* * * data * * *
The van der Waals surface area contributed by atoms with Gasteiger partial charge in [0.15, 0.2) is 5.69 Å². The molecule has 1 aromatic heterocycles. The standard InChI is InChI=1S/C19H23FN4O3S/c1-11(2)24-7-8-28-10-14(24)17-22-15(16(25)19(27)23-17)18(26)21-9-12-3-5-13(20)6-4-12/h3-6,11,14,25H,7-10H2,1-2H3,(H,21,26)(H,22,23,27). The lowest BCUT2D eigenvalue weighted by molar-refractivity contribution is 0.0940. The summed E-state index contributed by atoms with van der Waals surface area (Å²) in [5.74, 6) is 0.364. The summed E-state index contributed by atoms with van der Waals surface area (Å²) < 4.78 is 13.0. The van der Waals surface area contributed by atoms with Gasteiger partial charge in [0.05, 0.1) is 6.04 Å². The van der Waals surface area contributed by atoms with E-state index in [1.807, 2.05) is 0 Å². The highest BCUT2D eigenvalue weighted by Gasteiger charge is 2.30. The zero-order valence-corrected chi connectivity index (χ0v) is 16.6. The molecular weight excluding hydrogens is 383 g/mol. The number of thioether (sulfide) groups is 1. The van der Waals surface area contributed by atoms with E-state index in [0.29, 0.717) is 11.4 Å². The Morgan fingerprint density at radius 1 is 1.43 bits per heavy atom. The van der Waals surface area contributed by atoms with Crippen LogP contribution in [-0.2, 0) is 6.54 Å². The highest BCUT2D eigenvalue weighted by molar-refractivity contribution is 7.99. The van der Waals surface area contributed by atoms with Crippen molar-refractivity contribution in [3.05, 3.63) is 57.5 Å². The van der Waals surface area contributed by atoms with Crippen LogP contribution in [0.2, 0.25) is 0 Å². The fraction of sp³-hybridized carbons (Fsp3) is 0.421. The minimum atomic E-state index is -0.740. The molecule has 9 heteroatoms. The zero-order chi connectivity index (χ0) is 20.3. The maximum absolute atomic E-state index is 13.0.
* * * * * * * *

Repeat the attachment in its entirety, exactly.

The van der Waals surface area contributed by atoms with Gasteiger partial charge in [0.15, 0.2) is 5.69 Å². The molecule has 1 aromatic heterocycles. The standard InChI is InChI=1S/C19H23FN4O3S/c1-11(2)24-7-8-28-10-14(24)17-22-15(16(25)19(27)23-17)18(26)21-9-12-3-5-13(20)6-4-12/h3-6,11,14,25H,7-10H2,1-2H3,(H,21,26)(H,22,23,27). The lowest BCUT2D eigenvalue weighted by molar-refractivity contribution is 0.0940. The summed E-state index contributed by atoms with van der Waals surface area (Å²) in [5.74, 6) is 0.364. The summed E-state index contributed by atoms with van der Waals surface area (Å²) < 4.78 is 13.0. The van der Waals surface area contributed by atoms with Gasteiger partial charge in [0.05, 0.1) is 6.04 Å². The van der Waals surface area contributed by atoms with E-state index in [1.807, 2.05) is 0 Å². The highest BCUT2D eigenvalue weighted by Gasteiger charge is 2.30. The zero-order valence-corrected chi connectivity index (χ0v) is 16.6. The molecular weight excluding hydrogens is 383 g/mol. The number of thioether (sulfide) groups is 1. The van der Waals surface area contributed by atoms with E-state index in [0.29, 0.717) is 11.4 Å². The Morgan fingerprint density at radius 1 is 1.43 bits per heavy atom. The van der Waals surface area contributed by atoms with Crippen LogP contribution in [-0.2, 0) is 6.54 Å². The highest BCUT2D eigenvalue weighted by molar-refractivity contribution is 7.99. The van der Waals surface area contributed by atoms with Crippen molar-refractivity contribution in [3.05, 3.63) is 57.5 Å². The van der Waals surface area contributed by atoms with Crippen LogP contribution in [0.2, 0.25) is 0 Å². The fraction of sp³-hybridized carbons (Fsp3) is 0.421. The minimum atomic E-state index is -0.740. The molecule has 9 heteroatoms. The zero-order chi connectivity index (χ0) is 20.3. The maximum absolute atomic E-state index is 13.0.